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STORIA Miyazaki—outdoor adventure and ecotourism [Sponsored] Get active in Miyazaki's abundant nature and explore UNESCO Biosphere Reserves

Miyazaki's natural, feel-good environment

Miyazaki Prefecture sits on the eastern coast of Japan's southern island, Kyushu. The prefecture's rich natural environment is made up of beautiful coastline and dense forest, and areas of particular rarity and interest have been designated as UNESCO Biosphere Reserves. These reserves play a variety of roles, including biodiversity preservation, academic research support, and sustainable economic and social development. Visit the reserves, national park, and hot spring areas to trek, hike, and relax amongst beautiful natural scenery.

Aya Castle peeks out of the green of the Aya Biosphere Reserve

Biosphere reserves offer a range of activities

Aya Biosphere Reserve near the town of Aya attracts ecotourists from both Japan and overseas for its beautiful forests and traditional recycling practices. Popular activities include trekking through verdant forests to visit a 680-year-old oak tree with the largest trunk in the prefecture, exploring Aya Castle and visiting Kawanaka Shrine. Alternatively, rent a bicycle from the Aya Tourist Information Center or the Aya Fureai Building to see the area under your own steam.

The Sobo, Katamuki and Okue Biosphere Reserve is part of the Sobo-Katamuki-Okue mountain range. The reserve straddles Miyazaki and neighboring Oita Prefecture and is noted for its steep terrain and sharp ridgelines. The mountains are a treasure trove of endemic and rare species such as the Japanese serow and Sobo salamander. The area is a well-known rock-climbing spot, though its complex and undulating topography makes for tough ascents; enlisting help from a guide or experienced climber is strongly recommended. Visitors can also trek the area's many trails or try canyoning in Fujikawachi Valley.

Kyushu azaleas carpet parts of Ebino Plateau

Kirishima-Kinkowan National Park

Kirishima-Kinkowan National Park , meanwhile, stretches between Kagoshima and Miyazaki prefectures. Kirishima has over 20 volcanoes, and volcanic activity has shaped much of the area's landscape, which includes crater lakes, marshlands and multiple hot springs at the base of the mountains.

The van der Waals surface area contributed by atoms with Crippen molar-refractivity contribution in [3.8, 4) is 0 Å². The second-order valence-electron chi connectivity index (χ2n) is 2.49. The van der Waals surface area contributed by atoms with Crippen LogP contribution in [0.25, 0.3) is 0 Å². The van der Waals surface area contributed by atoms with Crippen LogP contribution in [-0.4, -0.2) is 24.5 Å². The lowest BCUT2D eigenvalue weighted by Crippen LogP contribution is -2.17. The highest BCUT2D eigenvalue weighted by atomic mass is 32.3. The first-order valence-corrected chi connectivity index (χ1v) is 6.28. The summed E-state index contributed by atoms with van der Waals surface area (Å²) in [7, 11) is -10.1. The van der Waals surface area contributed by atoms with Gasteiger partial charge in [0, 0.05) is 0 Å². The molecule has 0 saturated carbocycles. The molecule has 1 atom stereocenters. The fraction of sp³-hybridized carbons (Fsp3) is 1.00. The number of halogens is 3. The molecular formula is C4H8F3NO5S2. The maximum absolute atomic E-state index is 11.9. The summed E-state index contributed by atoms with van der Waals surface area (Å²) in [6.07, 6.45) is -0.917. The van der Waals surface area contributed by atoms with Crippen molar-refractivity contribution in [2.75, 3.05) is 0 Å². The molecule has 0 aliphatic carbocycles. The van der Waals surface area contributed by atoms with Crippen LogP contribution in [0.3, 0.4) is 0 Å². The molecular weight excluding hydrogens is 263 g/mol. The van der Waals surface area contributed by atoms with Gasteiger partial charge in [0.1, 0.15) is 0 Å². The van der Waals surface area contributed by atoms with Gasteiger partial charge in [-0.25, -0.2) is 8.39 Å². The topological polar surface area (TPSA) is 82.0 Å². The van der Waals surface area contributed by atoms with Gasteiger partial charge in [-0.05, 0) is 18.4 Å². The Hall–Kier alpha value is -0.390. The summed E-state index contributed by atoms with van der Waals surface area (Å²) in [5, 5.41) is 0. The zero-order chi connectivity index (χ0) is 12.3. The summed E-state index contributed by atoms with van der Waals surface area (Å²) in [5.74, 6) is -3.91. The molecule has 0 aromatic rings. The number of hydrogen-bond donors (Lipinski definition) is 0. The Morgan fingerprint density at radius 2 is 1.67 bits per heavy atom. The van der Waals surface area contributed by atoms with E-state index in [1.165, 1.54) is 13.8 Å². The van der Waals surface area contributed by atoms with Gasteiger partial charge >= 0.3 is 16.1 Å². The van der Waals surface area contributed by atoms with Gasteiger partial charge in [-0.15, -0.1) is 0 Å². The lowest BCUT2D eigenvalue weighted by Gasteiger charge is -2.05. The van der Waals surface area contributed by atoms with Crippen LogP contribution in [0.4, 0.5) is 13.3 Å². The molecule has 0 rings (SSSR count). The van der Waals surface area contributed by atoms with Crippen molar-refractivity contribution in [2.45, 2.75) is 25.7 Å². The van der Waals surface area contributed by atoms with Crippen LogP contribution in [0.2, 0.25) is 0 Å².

Ebino Plateau is rich in natural delights and ideal for outdoor activities such as trekking, camping, fishing, cycling, and stand-up paddleboarding (SUP) among the mountains and crater lakes. Various flowers and plant species can be seen year-round, including Kyushu azaleas, panicled hydrangeas and Malus spontanea, a wild rose unique to Ebino.

Other park highlights include Onami-ike Crater Lake, Mt. Takachiho-no-mine and Kirishima Shrine, dedicated to Ninigi no Mikoto, the grandson of the sun goddess Amaterasu, who, according to legend, played a crucial role in the founding of Japan.

A multi-tiered waterfall in Inohae Valley

Inohae Valley, located among the mountains of Kitago, is one of only three spots in the prefecture to be certified as a "forest therapy base" by the Japanese Society of Forest Medicine. A 3-kilometer stroll along the valley's main road passes by a number of spectacular waterfalls, and over 300 species of moss thrive in the valley's humid atmosphere.

Basalt rock formations on Aoshima Island

Nichinan City

To enjoy the charms of the warm Japanese coast, head toward tourist-friendly Nichinan City in southern Miyazaki. Along the way, there are several coastline attractions, including Aoshima Island, which connects to the mainland by a bridge. The island—designated a Special Natural Monument for its subtropical plants—sports pristine white beaches and is home to Aoshima Shrine, which is said to bring luck to married couples. At low tide, look out for the straight rows of basalt rocks that run along the coast (referred to by locals as the "devil's washboard").